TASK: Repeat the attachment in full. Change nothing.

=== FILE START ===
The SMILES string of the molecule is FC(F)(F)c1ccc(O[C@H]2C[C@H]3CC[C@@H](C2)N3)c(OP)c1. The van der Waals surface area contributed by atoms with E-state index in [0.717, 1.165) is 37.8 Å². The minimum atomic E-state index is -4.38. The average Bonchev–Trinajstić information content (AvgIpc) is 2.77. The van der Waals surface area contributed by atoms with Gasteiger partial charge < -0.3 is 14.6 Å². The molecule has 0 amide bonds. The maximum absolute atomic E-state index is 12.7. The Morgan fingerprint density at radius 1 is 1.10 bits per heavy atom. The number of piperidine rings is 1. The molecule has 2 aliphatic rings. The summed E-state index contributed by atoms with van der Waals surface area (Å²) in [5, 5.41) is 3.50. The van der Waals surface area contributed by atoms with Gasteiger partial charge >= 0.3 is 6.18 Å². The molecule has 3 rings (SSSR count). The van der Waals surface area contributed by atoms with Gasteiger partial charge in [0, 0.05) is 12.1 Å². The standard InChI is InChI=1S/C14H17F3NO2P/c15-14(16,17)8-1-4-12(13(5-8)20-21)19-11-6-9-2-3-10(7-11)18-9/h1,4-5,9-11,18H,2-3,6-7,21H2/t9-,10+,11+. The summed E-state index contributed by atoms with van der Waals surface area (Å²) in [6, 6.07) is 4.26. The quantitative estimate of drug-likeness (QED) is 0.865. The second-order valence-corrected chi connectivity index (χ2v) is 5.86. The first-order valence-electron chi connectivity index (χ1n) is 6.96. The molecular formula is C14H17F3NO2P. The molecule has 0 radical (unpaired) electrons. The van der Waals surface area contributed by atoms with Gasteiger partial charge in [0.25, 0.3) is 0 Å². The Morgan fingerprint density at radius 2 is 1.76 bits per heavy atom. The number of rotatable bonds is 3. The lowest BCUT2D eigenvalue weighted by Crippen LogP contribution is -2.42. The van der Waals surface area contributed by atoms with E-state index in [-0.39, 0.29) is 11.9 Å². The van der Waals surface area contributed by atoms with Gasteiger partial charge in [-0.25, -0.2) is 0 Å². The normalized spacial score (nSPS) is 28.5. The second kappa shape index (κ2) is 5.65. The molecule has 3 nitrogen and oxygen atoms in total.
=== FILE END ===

The SMILES string of the molecule is FC(F)(F)c1ccc(O[C@H]2C[C@H]3CC[C@@H](C2)N3)c(OP)c1. The van der Waals surface area contributed by atoms with E-state index in [0.717, 1.165) is 37.8 Å². The minimum atomic E-state index is -4.38. The average Bonchev–Trinajstić information content (AvgIpc) is 2.77. The van der Waals surface area contributed by atoms with Gasteiger partial charge < -0.3 is 14.6 Å². The molecule has 0 amide bonds. The maximum absolute atomic E-state index is 12.7. The Morgan fingerprint density at radius 1 is 1.10 bits per heavy atom. The number of piperidine rings is 1. The molecule has 2 aliphatic rings. The summed E-state index contributed by atoms with van der Waals surface area (Å²) in [5, 5.41) is 3.50. The van der Waals surface area contributed by atoms with Gasteiger partial charge >= 0.3 is 6.18 Å². The molecule has 3 rings (SSSR count). The van der Waals surface area contributed by atoms with Gasteiger partial charge in [0, 0.05) is 12.1 Å². The standard InChI is InChI=1S/C14H17F3NO2P/c15-14(16,17)8-1-4-12(13(5-8)20-21)19-11-6-9-2-3-10(7-11)18-9/h1,4-5,9-11,18H,2-3,6-7,21H2/t9-,10+,11+. The summed E-state index contributed by atoms with van der Waals surface area (Å²) in [6, 6.07) is 4.26. The quantitative estimate of drug-likeness (QED) is 0.865. The second-order valence-corrected chi connectivity index (χ2v) is 5.86. The first-order valence-electron chi connectivity index (χ1n) is 6.96. The molecular formula is C14H17F3NO2P. The molecule has 0 radical (unpaired) electrons. The van der Waals surface area contributed by atoms with Gasteiger partial charge in [0.25, 0.3) is 0 Å². The Morgan fingerprint density at radius 2 is 1.76 bits per heavy atom. The number of rotatable bonds is 3. The lowest BCUT2D eigenvalue weighted by Crippen LogP contribution is -2.42. The van der Waals surface area contributed by atoms with E-state index in [-0.39, 0.29) is 11.9 Å². The van der Waals surface area contributed by atoms with Gasteiger partial charge in [-0.25, -0.2) is 0 Å². The normalized spacial score (nSPS) is 28.5. The second kappa shape index (κ2) is 5.65. The molecule has 3 nitrogen and oxygen atoms in total.